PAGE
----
Riding Solo

My Daring Quest for Fresh Single Track and Perspective: Rocky Mountain Bike Adventure, July 2017


I was craving this adventure.  I was ready to explore new, challenge myself, and my biking skills.  I wanted this ever since I received my first MTBParks pass.  Looking at the long list of parks across the nation I have access to, curiosity rising inside me… What are these places like?  How many parks can I check off the list this year?  The time had arrived.  I carved out 6 days in July 2017 for this solo getaway.  I decided to head north, as the temperatures in the Rocky Mountains would be superb.  The bucket list was set for Grand Targhee, Teton Pass, Jackson Hole, and Big Sky.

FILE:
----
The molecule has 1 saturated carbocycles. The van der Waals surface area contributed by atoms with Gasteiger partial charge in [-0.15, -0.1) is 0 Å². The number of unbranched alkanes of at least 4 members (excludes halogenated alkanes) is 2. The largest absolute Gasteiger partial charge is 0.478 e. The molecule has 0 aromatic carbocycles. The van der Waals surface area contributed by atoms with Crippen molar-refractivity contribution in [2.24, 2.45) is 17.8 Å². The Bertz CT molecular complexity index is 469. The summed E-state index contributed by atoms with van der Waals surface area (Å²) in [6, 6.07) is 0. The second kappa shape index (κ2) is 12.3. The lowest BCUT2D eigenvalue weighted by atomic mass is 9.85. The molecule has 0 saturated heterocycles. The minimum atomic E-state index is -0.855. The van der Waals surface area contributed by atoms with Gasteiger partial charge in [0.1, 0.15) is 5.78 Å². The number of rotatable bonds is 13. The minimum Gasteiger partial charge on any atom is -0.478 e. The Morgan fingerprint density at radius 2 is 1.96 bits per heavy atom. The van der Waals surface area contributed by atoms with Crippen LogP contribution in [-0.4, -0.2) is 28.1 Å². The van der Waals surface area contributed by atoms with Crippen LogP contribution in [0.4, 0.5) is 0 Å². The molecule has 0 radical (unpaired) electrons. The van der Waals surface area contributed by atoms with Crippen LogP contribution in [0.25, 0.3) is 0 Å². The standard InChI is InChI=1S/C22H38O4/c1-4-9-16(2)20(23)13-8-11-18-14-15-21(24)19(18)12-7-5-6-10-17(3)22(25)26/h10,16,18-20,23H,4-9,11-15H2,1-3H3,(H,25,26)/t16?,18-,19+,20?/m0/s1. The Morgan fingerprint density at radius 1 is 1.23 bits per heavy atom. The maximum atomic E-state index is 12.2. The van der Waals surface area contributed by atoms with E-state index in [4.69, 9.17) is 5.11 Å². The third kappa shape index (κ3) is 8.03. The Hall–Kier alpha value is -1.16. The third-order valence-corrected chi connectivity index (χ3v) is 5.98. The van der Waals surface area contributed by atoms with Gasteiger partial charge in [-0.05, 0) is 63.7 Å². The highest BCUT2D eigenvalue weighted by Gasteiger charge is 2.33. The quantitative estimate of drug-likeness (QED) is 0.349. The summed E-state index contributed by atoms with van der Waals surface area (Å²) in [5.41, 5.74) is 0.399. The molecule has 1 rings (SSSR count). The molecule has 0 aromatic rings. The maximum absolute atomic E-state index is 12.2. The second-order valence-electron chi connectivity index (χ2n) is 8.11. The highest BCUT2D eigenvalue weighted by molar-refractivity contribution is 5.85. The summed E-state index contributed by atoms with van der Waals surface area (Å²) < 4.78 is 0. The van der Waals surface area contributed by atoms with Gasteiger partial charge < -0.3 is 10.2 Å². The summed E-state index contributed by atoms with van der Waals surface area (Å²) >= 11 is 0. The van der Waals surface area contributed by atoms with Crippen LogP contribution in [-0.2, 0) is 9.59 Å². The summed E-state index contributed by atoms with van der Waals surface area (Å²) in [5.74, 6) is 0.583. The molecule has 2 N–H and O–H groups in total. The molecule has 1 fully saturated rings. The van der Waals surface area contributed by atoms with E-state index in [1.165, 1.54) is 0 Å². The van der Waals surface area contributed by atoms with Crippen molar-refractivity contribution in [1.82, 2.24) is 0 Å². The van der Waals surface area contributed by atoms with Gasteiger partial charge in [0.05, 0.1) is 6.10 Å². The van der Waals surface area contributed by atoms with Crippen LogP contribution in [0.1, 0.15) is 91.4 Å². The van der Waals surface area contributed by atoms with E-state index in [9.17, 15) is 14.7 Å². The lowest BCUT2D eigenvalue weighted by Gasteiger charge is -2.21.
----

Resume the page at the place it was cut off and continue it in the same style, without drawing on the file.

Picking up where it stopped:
I wanted to share a little about the preparation that went into this trip, not a lot, just enough.  I have two bikes that can handle big mountain riding, so I spent several weeks shuttling them around to shops, getting them tuned up for whatever we might encounter.  The biggest hurdle seemed to be arranging a place to stay, I decided it was in my best interest to book all my accommodations in advance.  Yellowstone National Park draws a lot of visitors, so it narrows options and drives up prices in some areas.  Lastly, if you haven’t driven across Wyoming, Idaho, and/or Montana… spoiler alert, there are very long stretches of beautiful nature and voids of gas or food.  For Plan B’s and emergencies, I loaded up my truck with camping gear, 3 gallons of water, 6 gallons of gas, a small but packed cooler, a load of favorite beverages, and brought along the bear spray.